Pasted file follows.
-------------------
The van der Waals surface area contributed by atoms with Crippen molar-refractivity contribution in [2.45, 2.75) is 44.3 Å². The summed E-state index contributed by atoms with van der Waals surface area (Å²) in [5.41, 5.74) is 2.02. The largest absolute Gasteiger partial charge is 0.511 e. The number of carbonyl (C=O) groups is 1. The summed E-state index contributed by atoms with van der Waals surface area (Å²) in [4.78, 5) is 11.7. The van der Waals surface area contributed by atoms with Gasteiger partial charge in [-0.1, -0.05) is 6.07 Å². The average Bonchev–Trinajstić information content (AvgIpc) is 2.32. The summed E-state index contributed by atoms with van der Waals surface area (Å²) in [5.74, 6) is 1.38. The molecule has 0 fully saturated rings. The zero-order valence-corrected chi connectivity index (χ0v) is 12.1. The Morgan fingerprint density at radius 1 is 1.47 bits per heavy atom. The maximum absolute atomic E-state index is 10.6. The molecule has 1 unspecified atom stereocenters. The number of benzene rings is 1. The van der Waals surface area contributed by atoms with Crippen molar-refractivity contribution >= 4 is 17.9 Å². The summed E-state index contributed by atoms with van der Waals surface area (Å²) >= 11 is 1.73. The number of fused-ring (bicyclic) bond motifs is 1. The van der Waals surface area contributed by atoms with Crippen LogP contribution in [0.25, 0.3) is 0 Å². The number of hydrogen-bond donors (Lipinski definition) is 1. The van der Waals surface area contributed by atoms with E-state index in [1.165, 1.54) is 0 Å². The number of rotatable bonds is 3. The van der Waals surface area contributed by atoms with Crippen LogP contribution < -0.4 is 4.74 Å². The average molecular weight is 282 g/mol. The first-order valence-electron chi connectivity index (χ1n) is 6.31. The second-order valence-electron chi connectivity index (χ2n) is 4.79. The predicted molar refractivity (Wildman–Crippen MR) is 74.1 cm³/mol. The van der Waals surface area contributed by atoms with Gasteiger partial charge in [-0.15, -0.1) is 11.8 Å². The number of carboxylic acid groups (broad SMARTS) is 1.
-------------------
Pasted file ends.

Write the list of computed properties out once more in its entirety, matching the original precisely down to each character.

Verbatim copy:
The van der Waals surface area contributed by atoms with Crippen molar-refractivity contribution in [2.45, 2.75) is 44.3 Å². The summed E-state index contributed by atoms with van der Waals surface area (Å²) in [5.41, 5.74) is 2.02. The largest absolute Gasteiger partial charge is 0.511 e. The number of carbonyl (C=O) groups is 1. The summed E-state index contributed by atoms with van der Waals surface area (Å²) in [4.78, 5) is 11.7. The van der Waals surface area contributed by atoms with Gasteiger partial charge in [-0.1, -0.05) is 6.07 Å². The average Bonchev–Trinajstić information content (AvgIpc) is 2.32. The summed E-state index contributed by atoms with van der Waals surface area (Å²) in [5.74, 6) is 1.38. The molecule has 0 fully saturated rings. The zero-order valence-corrected chi connectivity index (χ0v) is 12.1. The Morgan fingerprint density at radius 1 is 1.47 bits per heavy atom. The maximum absolute atomic E-state index is 10.6. The molecule has 1 unspecified atom stereocenters. The number of benzene rings is 1. The van der Waals surface area contributed by atoms with Crippen molar-refractivity contribution >= 4 is 17.9 Å². The summed E-state index contributed by atoms with van der Waals surface area (Å²) >= 11 is 1.73. The number of fused-ring (bicyclic) bond motifs is 1. The van der Waals surface area contributed by atoms with Crippen LogP contribution in [0.25, 0.3) is 0 Å². The number of hydrogen-bond donors (Lipinski definition) is 1. The van der Waals surface area contributed by atoms with E-state index in [1.165, 1.54) is 0 Å². The number of rotatable bonds is 3. The van der Waals surface area contributed by atoms with Crippen LogP contribution < -0.4 is 4.74 Å². The average molecular weight is 282 g/mol. The first-order valence-electron chi connectivity index (χ1n) is 6.31. The second-order valence-electron chi connectivity index (χ2n) is 4.79. The predicted molar refractivity (Wildman–Crippen MR) is 74.1 cm³/mol. The van der Waals surface area contributed by atoms with Gasteiger partial charge in [-0.15, -0.1) is 11.8 Å². The number of carboxylic acid groups (broad SMARTS) is 1.